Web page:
RAY SUAREZ: Professor Coffee, John Reed very carefully said today that if his suggestions are put into place, the New York Stock Exchange can remain self-regulating, that there would be no need for further oversight, further establishment of boards looking over its shoulder. And then the SEC was very grudging in its praise. Good first step but it held out the possibility of more reforms. Is that a signal from Chairman William Donaldson?
JOHN COFFEE: I think it's a very clear signal that they think Mr. Reed is doing a good job, but he hasn't fully defined the problem in terms of the need for greater regulatory independence and assurance of the integrity of the process. Even though Mr. Reed thinks the system will work very well, we don't know five years from now whether another chief executive will want his regulatory staff to try to deter broker/dealers from moving order flow to competitor or whether he will want to have less scandals on his watch and thus will signal to the regulatory staff that he wants a little less activism. I think that's where you've got to have a greater separation. The SEC did this seven years ago when it reorganized NASDAQ and the NASD. I think they had a very good model there. I expect they'll want to apply some of it here again.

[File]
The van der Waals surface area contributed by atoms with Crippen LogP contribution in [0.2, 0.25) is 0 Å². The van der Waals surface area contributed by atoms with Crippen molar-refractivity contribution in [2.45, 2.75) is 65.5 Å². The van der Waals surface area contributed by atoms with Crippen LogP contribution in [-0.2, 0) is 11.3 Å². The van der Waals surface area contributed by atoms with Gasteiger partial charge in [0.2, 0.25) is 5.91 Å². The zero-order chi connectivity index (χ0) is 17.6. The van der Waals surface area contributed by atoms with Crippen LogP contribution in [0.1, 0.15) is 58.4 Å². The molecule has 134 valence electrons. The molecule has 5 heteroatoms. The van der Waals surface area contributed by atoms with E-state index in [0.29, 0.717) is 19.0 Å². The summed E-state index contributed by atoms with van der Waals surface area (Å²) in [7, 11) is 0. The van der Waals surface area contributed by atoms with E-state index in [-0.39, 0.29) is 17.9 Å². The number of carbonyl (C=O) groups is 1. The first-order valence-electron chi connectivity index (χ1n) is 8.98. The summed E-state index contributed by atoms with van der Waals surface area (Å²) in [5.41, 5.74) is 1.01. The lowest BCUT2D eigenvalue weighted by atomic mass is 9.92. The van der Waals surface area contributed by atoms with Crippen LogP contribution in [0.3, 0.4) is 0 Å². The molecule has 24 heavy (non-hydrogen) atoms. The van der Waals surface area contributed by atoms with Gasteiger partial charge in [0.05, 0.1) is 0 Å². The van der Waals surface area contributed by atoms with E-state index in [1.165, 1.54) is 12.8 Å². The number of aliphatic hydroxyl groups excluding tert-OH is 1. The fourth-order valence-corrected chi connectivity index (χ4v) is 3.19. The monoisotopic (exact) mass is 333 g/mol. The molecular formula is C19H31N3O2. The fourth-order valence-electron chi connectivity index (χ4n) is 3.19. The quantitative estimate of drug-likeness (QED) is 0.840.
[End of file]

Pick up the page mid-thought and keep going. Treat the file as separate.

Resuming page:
RAY SUAREZ: Professor Seligman, what do you make of your colleague's suggestion that, yes, while the exchange is under the spotlight now, people are going to be minding their p's and q's but this doesn't bind chairmen down the road from perhaps taking their eye off the ball when it comes to regulation?
JOEL SELIGMAN: There's certainly something to that but there's also real force in the point jack made with respect to the reorganization of the NASDAQ and the NASD during the 1990s. There you had a crisis by which overall oversight of the equivalent to their floor community was not as vigilant as it should have been. It was a price fixing scandal.
You got the Justice Department involved, the SEC. It's very striking how differently the SEC addressed it in that instance than they have so far. In that instance they worked with the NASD to have a blue ribbon committee chaired by former Sen. Warren Rudman deliver what was quite a public report articulating the problems they saw, the alternative solutions and then making recommendations.
Reed, I think, has done a very good start at starting a process, but the underlying whether with oversight of the specialists or even the full report on what went on with respect to Mr. Grasso's compensation has not become public yet. The sense of what the policy choices are will be developed much more when the New York Stock Exchange makes its proposals to the SEC and the SEC reviews it. There are a number of questions which aren't yet on the table.